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Re: The future of Dynamic Columns
2015-01-29 11:38 GMT-02:00 Tom Worster <fsb@xxxxxxxxxx>:
> Hi Frederico,
> You identify three problems.
> 1. Developers are mostly ignorant of dynamic column or that they can solve
> this problem. I agree.
hum, i will point some problems and ideas...
normally developers don't think about how data is saved and handled by
database / storage engine / storage media / cached, etc...
that's something that not all developers take care, today we have 1TB hdd
easily, some years ago 250GB was very much, and some years ago 4GB was very
very big (we couldn't use 32bits machines with more than 4GB)
with hdd we have problem with data access... no more, ssd is something that
will save many guys 250mb/s of random access is very good, some years ago
we only have this with hdd+raid systems
dynamic column consume more space, but are more flexible, i think the use
of dynamic column are more related to the developer knowledge... for
example, let's talk about a issue tracker system where we don't know what
we will expand
let's get mariadb issue tracker exeample... Jira, create a new variable at
Jira system, does jira use a table with "issue_id / variable/ value"
columns to save it? or it use a dynamic column at "issues" table? both
works, but what is better?
that's where json/yaml/xml/dynamic columns can help, today i see many many
many developers using "issue_id / variable / value" cause we don't have a
index to fast query system, other point is... with a single table (issues
table) we need more lock control probably, updating a row constantly is
slower than updating just the table that we need if you don't tune database
well... i think users want options to solve problems, dynamic columns is a
option (very good), but without index, i think we can't increase the use of
dynamic columns, users will use dynamic columns, but when they get a table
with >1M rows, they will think about well that query with dynamic column
take 2seconds to return, how could i optimize it?... create a new field?
create a table? we can't index it easly.. that's the main problem that i
see with dynamic columns
> 2. Maria's interface is not easy.
I think mariadb/mysql is easier to use than pgsql, oracle, sql server,
odbc, and some others
> I agree but my opinion has changed
> during this discussion. There's a limit to what the server can do about
> this. Also, the CRUD app developer is unlikely to be writing SQL.
yes, that's a big problem in my opnion, i prefer write each sql with
strings and stress with sql injection tests
> So I think we need to look farther up the stack for the solution(s).
that's a nice solution when you use it :), but think about where to solve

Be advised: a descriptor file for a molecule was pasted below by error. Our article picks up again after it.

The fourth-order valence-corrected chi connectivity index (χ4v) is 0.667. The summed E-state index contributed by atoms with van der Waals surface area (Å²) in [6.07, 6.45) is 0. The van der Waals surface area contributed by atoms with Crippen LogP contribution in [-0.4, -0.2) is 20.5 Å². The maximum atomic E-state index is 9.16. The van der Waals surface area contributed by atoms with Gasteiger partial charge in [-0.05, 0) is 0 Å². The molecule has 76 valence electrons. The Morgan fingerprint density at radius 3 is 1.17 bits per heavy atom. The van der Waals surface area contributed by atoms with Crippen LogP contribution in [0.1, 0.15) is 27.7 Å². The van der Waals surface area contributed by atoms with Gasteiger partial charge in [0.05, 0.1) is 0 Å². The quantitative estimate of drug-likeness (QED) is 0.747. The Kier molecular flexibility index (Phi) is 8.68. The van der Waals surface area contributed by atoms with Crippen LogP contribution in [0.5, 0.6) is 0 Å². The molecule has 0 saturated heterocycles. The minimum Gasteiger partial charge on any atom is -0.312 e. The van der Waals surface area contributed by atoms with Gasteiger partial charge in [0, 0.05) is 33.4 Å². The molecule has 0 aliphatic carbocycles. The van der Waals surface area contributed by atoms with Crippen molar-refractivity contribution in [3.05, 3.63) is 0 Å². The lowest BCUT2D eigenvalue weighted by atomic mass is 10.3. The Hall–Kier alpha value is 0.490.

this problem... at client side or at server side? is your server better
than your client (cpu/memory/network/cache/etc)?
> 3. No indexes. I partly agree. On one hand, if you really want to sell the
> feature to the broad user community then yes, this is an obvious hole in
> your marketing story.
hum... well many years ago i used postgresql, interbase, sql server and
oracle... i prefer mysql cause it's easy to use and fast to solve (simple)
queries, with dynamic columns i don't see 'simple' queries running fast, if
i really need dynamic columns in my project where i can't live without it,
i will use another database, or probably will use a virtual column or
something to solve this and use more disk/cache/buffer than i should
> But the feature is still very useful without it.
yes! increase number of columns is a problem without online alter table,
when you have more than 1 dimension inside dynamic column, a table with
id-key-value can't handle well
> Many applications will function fine without indexes.
> The general problem (a type with too many properties) is old and has been
> solved in the past
> without indexes. Dynamic columns are a big step forwards even without
> the indexes.
yes and no... dynamic columns today are nice, cause we have space, and big
machines, but without index we can't use it with big tables >1M rows for
> The way I see it now, we are complaining to the wrong people. We have to
> do some work on the client side (where exactly, I'm not sure) and we need
> better marketing.
well if you want to handle data (convert to/from json, include a column,
remove a column) probably it's nice to do something at client side, but if
you want to optimize queires , optimize space, and others things you will
need to improve database side, index is a first good step to optimize any
table scan query
> On 1/29/15, 2:56 AM, "Federico Razzoli" <federico_raz@xxxxxxxx> wrote:
> >I agree that EAV is a pain in the ass. Having several very similar tables
> >that represent flavors of the same "parent entity" is a pain too.
>Dynamic Columns are logically simple.
> >I think that the problem is that people don't really know them. And if
> >one tries to explore them, he finds a syntax that is not really easy.
> >Also they are slow, unless you index them, but indexing a dynamic column
> >is not easy - also, requires more space than a normal index, because you
> >are supposed to create a persistent column first.
> >I don't have any suggestions, except that importing data from JSON would
> >be easier and probably useful (something like a JSON_TO_DYNCOL function).
nice, that's a example of data handle, instead of storage optimization
(specific field type to save data with less space, or save data with a
faster method to query, like geometry index) or query optimization (index +